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This Is Why the Iconic Ferrari F40 Is the Wildest Prancing Horse Out of Maranello

Every kid who grew up in the '90s wanted one car - a red Ferrari. That dream started with the Ferrari F40. Something about its design makes it one of the most iconic supercars of all time. The unruly prancing horse from the Ferrari stable is the closest you’ll ever come to an out-of-body experience once you hit the throttle.
Hagerty Ferrari F40 6 photos
Hagerty Ferrari F40Hagerty Ferrari F40Hagerty Ferrari F40Hagerty Ferrari F40Hagerty Ferrari F40
I am sorry if the Ferrari F40 never made it as your poster car - many wild dreams and ambitions came from blankly staring at its magnificence. The obnoxiously high rear wing, low hanging body, and deep exhaust roar are an ecstasy for the mind.

The Ferrari might be a supercar, but in the early '90s it was like the golden chariot of kings. Hollywood stars, mega athletes, hedge fund managers, wall street honchos all found solace and glory behind it; three pedals, a gated shifter, and iconic Momo steering.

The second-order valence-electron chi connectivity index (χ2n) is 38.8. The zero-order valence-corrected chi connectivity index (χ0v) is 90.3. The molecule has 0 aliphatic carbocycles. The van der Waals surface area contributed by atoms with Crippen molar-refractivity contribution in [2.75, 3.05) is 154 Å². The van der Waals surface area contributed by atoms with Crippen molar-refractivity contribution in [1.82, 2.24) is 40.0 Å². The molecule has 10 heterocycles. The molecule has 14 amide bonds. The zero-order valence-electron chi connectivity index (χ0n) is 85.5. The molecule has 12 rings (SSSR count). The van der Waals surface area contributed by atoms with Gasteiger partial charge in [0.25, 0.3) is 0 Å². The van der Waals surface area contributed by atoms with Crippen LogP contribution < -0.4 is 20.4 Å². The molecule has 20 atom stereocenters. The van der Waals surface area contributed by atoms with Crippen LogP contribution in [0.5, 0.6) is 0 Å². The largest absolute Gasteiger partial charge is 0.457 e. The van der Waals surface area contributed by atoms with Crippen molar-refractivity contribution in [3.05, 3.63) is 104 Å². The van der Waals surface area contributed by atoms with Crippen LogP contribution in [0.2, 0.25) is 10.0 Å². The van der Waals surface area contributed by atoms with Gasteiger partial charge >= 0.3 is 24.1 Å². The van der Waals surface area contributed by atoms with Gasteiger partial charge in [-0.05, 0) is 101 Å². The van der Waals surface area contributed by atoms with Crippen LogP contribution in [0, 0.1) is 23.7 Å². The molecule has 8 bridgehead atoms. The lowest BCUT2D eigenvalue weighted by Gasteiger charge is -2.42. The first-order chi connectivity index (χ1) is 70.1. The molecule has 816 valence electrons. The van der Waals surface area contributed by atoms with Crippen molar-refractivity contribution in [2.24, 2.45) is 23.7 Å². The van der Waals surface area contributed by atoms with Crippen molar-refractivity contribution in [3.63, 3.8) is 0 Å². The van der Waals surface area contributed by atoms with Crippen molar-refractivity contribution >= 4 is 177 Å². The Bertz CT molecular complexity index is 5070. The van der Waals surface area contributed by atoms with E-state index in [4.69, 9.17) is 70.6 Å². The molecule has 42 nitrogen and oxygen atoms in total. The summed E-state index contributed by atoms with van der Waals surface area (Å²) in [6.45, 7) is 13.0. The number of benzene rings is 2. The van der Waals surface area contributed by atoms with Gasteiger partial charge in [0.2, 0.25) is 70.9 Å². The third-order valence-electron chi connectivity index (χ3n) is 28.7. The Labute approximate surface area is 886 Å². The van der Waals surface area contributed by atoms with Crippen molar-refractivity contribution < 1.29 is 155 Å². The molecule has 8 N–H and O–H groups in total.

Turn the key, push the start button, step on the throttle, and a hive of dragons, hot lava, and goblins pierce through the center exhaust in a grunt perfected and harnessed by the best from the land of Enzo.

Even with tight competition from European rivals like Lamborghini, the Ferrari F40 was a statement on the track. It came with a turbocharged 2.9-liter V8 paired to a 5-speed manual transmission making 471 HP and 577 Nm of torque. It could do 0 to 62 mph (100 kph) in 3.8-seconds, a remarkable feat in its heyday.

Behind the wheel, the F40 inspired the confidence of a Lockheed Martin F-22 Raptor. With your foot steadily leaning on the throttle in the right gear, you’ll experience an explosive thrust once its twin turbos kick in.

It doesn’t matter where you drive this car; 35 years later, it still turns heads and attracts camera lenses everywhere it goes. Those pop-up headlights, conspicuous wing, angular wedge design make it an unforgettable sight.

This piece of classic supercar glory doesn’t come cheap. In 1990, Nigel Mansell sold his for $1.5 million. With 1,311 units produced, it’s not the rarest gem on wheels, but you’d be lucky to get one under $500,000.

Magnus Walker of Hagerty takes the iconic Ferrari F40 to the streets of LA, explaining its deep history and impact on urban motorsports.

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